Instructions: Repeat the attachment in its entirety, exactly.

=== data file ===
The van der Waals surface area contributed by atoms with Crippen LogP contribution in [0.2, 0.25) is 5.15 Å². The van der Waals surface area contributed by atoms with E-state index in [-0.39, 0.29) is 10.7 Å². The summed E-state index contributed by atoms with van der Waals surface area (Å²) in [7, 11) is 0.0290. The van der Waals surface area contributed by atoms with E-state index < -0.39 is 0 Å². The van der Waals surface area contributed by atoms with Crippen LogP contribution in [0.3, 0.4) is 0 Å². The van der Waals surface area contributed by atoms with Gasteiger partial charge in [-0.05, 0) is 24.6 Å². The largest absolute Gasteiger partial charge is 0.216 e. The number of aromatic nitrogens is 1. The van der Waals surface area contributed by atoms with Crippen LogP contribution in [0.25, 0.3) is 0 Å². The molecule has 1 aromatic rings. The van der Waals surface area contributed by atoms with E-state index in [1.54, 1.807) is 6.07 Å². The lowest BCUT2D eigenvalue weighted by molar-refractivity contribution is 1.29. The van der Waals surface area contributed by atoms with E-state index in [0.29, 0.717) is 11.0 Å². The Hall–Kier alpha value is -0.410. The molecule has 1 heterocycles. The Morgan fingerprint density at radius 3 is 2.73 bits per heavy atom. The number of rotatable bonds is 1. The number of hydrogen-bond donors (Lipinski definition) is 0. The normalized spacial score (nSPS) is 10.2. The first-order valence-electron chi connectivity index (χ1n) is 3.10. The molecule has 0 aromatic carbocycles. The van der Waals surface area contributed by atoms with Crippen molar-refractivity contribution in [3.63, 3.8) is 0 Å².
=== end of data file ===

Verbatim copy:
The van der Waals surface area contributed by atoms with Crippen LogP contribution in [0.2, 0.25) is 5.15 Å². The van der Waals surface area contributed by atoms with E-state index in [-0.39, 0.29) is 10.7 Å². The summed E-state index contributed by atoms with van der Waals surface area (Å²) in [7, 11) is 0.0290. The van der Waals surface area contributed by atoms with E-state index < -0.39 is 0 Å². The van der Waals surface area contributed by atoms with Crippen LogP contribution in [0.3, 0.4) is 0 Å². The van der Waals surface area contributed by atoms with Gasteiger partial charge in [-0.05, 0) is 24.6 Å². The largest absolute Gasteiger partial charge is 0.216 e. The number of aromatic nitrogens is 1. The van der Waals surface area contributed by atoms with Crippen LogP contribution in [0.25, 0.3) is 0 Å². The molecule has 1 aromatic rings. The van der Waals surface area contributed by atoms with E-state index in [1.54, 1.807) is 6.07 Å². The lowest BCUT2D eigenvalue weighted by molar-refractivity contribution is 1.29. The van der Waals surface area contributed by atoms with E-state index in [0.29, 0.717) is 11.0 Å². The Hall–Kier alpha value is -0.410. The molecule has 1 heterocycles. The Morgan fingerprint density at radius 3 is 2.73 bits per heavy atom. The number of rotatable bonds is 1. The number of hydrogen-bond donors (Lipinski definition) is 0. The normalized spacial score (nSPS) is 10.2. The first-order valence-electron chi connectivity index (χ1n) is 3.10. The molecule has 0 aromatic carbocycles. The van der Waals surface area contributed by atoms with Crippen molar-refractivity contribution in [3.63, 3.8) is 0 Å².